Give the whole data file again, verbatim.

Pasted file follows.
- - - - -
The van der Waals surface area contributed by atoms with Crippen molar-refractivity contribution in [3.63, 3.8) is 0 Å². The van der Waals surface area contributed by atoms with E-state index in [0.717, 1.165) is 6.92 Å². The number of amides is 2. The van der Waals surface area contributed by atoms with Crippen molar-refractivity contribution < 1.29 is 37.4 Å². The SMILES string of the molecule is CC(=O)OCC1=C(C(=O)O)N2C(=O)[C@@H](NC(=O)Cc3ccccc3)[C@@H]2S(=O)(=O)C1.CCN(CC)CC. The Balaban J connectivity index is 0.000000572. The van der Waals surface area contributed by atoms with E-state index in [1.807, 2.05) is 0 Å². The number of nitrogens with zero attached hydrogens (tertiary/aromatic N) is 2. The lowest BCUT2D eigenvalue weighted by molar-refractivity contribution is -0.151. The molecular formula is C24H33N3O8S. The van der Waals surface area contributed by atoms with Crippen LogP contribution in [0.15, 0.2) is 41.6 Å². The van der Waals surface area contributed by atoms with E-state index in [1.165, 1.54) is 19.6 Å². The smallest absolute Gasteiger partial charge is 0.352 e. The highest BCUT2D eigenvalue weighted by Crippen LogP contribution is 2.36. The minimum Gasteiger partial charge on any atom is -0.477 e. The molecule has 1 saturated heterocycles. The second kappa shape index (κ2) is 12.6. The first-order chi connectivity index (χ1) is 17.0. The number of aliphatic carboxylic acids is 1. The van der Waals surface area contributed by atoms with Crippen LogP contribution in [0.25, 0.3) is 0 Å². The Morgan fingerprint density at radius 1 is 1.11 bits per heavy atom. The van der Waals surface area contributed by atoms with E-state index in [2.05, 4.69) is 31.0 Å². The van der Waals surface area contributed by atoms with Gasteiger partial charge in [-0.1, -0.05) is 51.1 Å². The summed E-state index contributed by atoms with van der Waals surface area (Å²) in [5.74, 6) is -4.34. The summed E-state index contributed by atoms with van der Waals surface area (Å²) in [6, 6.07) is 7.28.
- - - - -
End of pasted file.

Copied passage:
The van der Waals surface area contributed by atoms with Crippen molar-refractivity contribution in [3.63, 3.8) is 0 Å². The van der Waals surface area contributed by atoms with E-state index in [0.717, 1.165) is 6.92 Å². The number of amides is 2. The van der Waals surface area contributed by atoms with Crippen molar-refractivity contribution < 1.29 is 37.4 Å². The SMILES string of the molecule is CC(=O)OCC1=C(C(=O)O)N2C(=O)[C@@H](NC(=O)Cc3ccccc3)[C@@H]2S(=O)(=O)C1.CCN(CC)CC. The Balaban J connectivity index is 0.000000572. The van der Waals surface area contributed by atoms with E-state index in [1.807, 2.05) is 0 Å². The number of nitrogens with zero attached hydrogens (tertiary/aromatic N) is 2. The lowest BCUT2D eigenvalue weighted by molar-refractivity contribution is -0.151. The molecular formula is C24H33N3O8S. The van der Waals surface area contributed by atoms with Crippen LogP contribution in [0.15, 0.2) is 41.6 Å². The van der Waals surface area contributed by atoms with E-state index in [1.165, 1.54) is 19.6 Å². The smallest absolute Gasteiger partial charge is 0.352 e. The highest BCUT2D eigenvalue weighted by Crippen LogP contribution is 2.36. The minimum Gasteiger partial charge on any atom is -0.477 e. The molecule has 1 saturated heterocycles. The second kappa shape index (κ2) is 12.6. The first-order chi connectivity index (χ1) is 17.0. The number of aliphatic carboxylic acids is 1. The van der Waals surface area contributed by atoms with Crippen LogP contribution in [0.25, 0.3) is 0 Å². The Morgan fingerprint density at radius 1 is 1.11 bits per heavy atom. The van der Waals surface area contributed by atoms with E-state index in [2.05, 4.69) is 31.0 Å². The van der Waals surface area contributed by atoms with Gasteiger partial charge in [-0.1, -0.05) is 51.1 Å². The summed E-state index contributed by atoms with van der Waals surface area (Å²) in [5.74, 6) is -4.34. The summed E-state index contributed by atoms with van der Waals surface area (Å²) in [6, 6.07) is 7.28.